When Air Liquide was founded in 1902, the company was firmly focused on innovation. More than a century later, that is still the case. For proof, consider the Paris-based company’s Innovation Campus Delaware, located in Newark, Delaware.
“Here in Newark, we develop new technologies around our core R&D platforms: life science, materials, process engineering and combustion, advanced fabrication, fine chemistry for electronics and data science,” says Serban Cantacuzene, vice president of research and development, Americas, at Air Liquide.
The groundbreaking “disruptions” have led to the evolution of both the global business and the Delaware location. The choice to come to Delaware, Cantacuzene says, was “visionary.”
Based in Paris, Air Liquide’s roots go back to the relationship between a savvy entrepreneur, Paul Delorme, the company’s first president, and Georges Claude, who invented a process of producing oxygen from liquid air. Since gas is challenging to transport, Air Liquide quickly built an international presence by opening production units in Europe (1906), Japan (1907), Canada (1911) and the United States (1916). Today, Air Liquide is in 80 countries.
The company, which has 66,000 employees, is a recognized leader in gases, technologies and services for industry and health. Targeted sectors include chemical, steel, glass, pharma, food, metal fabrication, electronics and health care.
“Our ambition is to lead our industry, deliver long-term performance and contribute to sustainability,” says Cantacuzene, who joined Air Liquide in 1995 as a research scientist. “By leveraging the physical and chemical properties of the gases we offer, we improve the lives of patients at hospitals or at home, and we help our industrial customers produce better, faster and more efficiently while helping to lower the emissions of pollutants.”
During Cantacuzene’s nearly 25 years with Air Liquide, he’s worked in Tokyo, Tunisia, Montreal, Houston, Atlanta and Paris. He’s had positions in R&D, marketing, operations and general management. In 2018, after being in Japan, he headed back to the U.S. and the Innovation Campus Delaware.
An Air Liquide subsidiary, Medal, was already present in Delaware when the company considered the Newark area for a research-and-development center that would employ nearly 120 engineers, chemists and physicists.
“Many reasons contributed to choosing the site, among which is the proximity to major universities on the East Coast, the availability of land, the proximity to major chemical partners and the support of the Delaware government,” Cantacuzene says.
Air Liquide develops new technologies with the help of a “large ecosystem” of universities, government-sponsored labs and industrial partners, he explains. The goal is to improve the competitiveness of American industries and support their growth.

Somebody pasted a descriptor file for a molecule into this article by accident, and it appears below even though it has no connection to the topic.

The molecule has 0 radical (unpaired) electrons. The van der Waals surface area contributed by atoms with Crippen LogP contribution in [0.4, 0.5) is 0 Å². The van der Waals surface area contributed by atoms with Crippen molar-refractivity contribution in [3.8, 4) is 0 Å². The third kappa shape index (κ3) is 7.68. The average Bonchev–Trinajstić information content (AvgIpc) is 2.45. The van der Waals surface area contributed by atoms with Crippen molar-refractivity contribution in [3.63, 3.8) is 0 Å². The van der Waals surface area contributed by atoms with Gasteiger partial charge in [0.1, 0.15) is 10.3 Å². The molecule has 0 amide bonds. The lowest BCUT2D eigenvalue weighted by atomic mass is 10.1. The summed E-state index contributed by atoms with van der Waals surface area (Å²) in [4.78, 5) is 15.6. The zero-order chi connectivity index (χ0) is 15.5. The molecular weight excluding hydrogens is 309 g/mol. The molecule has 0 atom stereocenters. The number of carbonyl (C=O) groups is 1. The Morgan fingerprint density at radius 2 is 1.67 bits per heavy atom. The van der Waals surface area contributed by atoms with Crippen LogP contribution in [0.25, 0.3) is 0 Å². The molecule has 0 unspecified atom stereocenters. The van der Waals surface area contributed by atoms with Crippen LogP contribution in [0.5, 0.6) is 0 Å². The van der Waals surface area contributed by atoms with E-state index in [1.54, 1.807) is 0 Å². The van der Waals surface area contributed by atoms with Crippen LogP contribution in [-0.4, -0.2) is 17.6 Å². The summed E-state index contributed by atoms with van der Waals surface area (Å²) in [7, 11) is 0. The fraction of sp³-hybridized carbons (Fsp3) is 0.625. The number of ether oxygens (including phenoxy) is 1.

The opening of the $35 million Newark center in 2007 followed the closing of a Chicago facility. Today, the Innovation Campus Delaware is one of five Air Liquide research-and-development facilities around the world. (The others are in Paris, Frankfurt, Shanghai and Tokyo.)
Over the past decade, the Newark center has evolved. There are now 140 people working on the site, which has expanded the fine chemicals lab space and added indoor platforms for advanced fabrication and outdoor platforms for combustion. Air Liquide is currently building a new outdoor platform for full-scale testing of new membrane solutions.
The company has expanded in other respects. In 2016, Air Liquide acquired Airgas in Radnor, Pennsylvania, which like Newark is in the Greater Philadelphia region.
“The proximity of the Newark site to the Airgas teams enabled a close collaboration around welding and manufacturing, which lead to the launch of the Advanced Manufacturing Center within the campus in 2018,” Cantacuzene says.
The Advanced Manufacturing Center helps industrial customers adopt the latest technologies and practices. (Manufacturing makes up about 20 percent of the company’s business.) At the center, customers can view a “cobot” that welds with a robotic arm via an app.
Meanwhile, Air Liquide’s membrane manufacturing site in Wilmington, Delaware, has directly benefited from the products and technologies that were developed in nearby Newark, he notes.
Delaware’s elected officials have been supportive of the Innovation Campus Delaware’s growth, Cantacuzene says. “They are in constant contact, and they visit to understand our local needs.”
The company works with Delaware’s U. S. senators on legislative issues involving energy transition, materials and membrane innovation, CO2 separation for sequestration and new mobility issues, such as hydrogen energy.
Researchers at the Innovation Campus Delaware come from 20 nations, which makes the campus a melting pot of some very creative minds.
“Our goal is to improve human life and to lower our impact on the environment through our innovative gas processes,” Cantacuzene concludes.